Bloomberg reports that the DNA-for-cash deal reported in Kentucky might be a more widespread scam.
St. Louis Public Radio reports that some African Americans are turning to DNA ancestry testing to help guide genealogical searches.
In Nature this week: a genomic analysis of the snailfish Pseudoliparis swirei, ancient DNA analysis gives insight into the introduction of farming to England, and more.
A Stanford University investigation finds that its researchers did not take part in He Jiankui's work to develop gene-edited infants.
The long-running Framingham Heart Study has received a $38 million grant, according to the Boston Globe.
Retraction Watch reports that two researchers had both a Science and a Nature paper retracted last week.
In Genome Biology this week: genomic sequencing of milkweed bug, benchmark comparison of single-cell RNA sequencing platforms, and more.
NPR's Morning Edition reports that a number of CRISPR-based gene editing treatments are to be tested soon in humans in the US.
Some people develop multiple primary tumors, and the Washington Post says researchers are studying why that occurs.
10x Genomics CEO Serge Saxonov tells ThriveGlobal about his career path.
In PNAS this week: signals of natural selection among Indigenous populations of North America, population and social structures of several European Stone Age burial sites, and more.
Stanford University's Stephen Quake tells the New York Times that he encouraged CRISPR researcher He Jiankui to seek the proper ethical approvals.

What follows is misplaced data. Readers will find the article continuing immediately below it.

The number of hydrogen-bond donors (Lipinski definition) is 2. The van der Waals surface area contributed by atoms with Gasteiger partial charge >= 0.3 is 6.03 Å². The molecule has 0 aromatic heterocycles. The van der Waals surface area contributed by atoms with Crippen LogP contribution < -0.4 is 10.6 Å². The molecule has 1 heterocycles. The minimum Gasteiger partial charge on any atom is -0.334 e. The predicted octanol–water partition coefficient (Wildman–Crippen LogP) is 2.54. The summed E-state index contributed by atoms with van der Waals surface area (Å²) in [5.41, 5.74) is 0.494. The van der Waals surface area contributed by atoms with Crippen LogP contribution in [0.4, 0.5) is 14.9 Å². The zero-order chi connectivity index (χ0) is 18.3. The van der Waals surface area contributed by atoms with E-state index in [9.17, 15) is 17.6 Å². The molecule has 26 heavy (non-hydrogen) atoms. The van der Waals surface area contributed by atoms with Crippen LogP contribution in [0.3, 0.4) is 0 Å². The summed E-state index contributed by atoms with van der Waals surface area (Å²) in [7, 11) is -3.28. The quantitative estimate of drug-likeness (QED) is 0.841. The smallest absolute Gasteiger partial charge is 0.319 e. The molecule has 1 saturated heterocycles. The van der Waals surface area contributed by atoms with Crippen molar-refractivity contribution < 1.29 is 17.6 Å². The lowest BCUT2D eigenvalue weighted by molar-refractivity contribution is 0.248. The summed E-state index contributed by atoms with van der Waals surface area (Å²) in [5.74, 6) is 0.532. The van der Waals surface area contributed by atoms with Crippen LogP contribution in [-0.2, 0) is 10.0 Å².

The Guardian reports that delivery mode seems to affect the makeup of infants' gut microbiomes.
Wired examines the implications and ramifications of research into links between genetics and socioeconomic status.
In PLOS this week: mutation rate differences between plant tissues, genomic analysis of Kerstersia gyiorum, and more.
Researchers report lower than expected rates of genetic testing in a study of women with breast and ovarian cancer, MedPage Today reports.
The Kentucky attorney general is asking individuals who gave samples as part of recent cash-for-DNA dealings to get in touch, the Louisville Courier Journal reports.
A Long Island apartment complex is using DNA testing to uncover residents who do not clean up after their dogs, according to Newsday.
In Science this week: NASA Twins Study examines biological effects of a year in space, and more.
According to Science, the independent Jason advisory group to the US Department of Defense has lost its contract.
Kentucky is now using rapid DNA testing in some sexual assault cases, according to the Associated Press.
A woman participating in a trial examining the use of mitochondrial transfer as a fertility treatment has given birth, New Scientist reports.
In Nature this week: durum wheat genome assembly, approach for analyzing joint genetic architecture of complex traits, and more.
Technology Review reports that researchers developed transgenic macaque monkeys with copies of a gene linked to human intelligence.
NIH Director Francis Collins apologizes for security blocking two Iranian researchers from the agency campus, according to the Washington Post.
A UK survey of researchers who identified as LGBT+ and allies uncovered evidence of unwelcoming workplace climates in the physical sciences.
At the Guardian, the University of Edinburgh's Nikolay Ogryzko argues that universities need to better invest in postdocs' careers.
Researchers who go persevere after an early funding setback end up with more highly cited papers later on, according to the Economist.
Nature News reports that female scientists setting up their first labs tend to have lower salaries and smaller staffs than their male peers.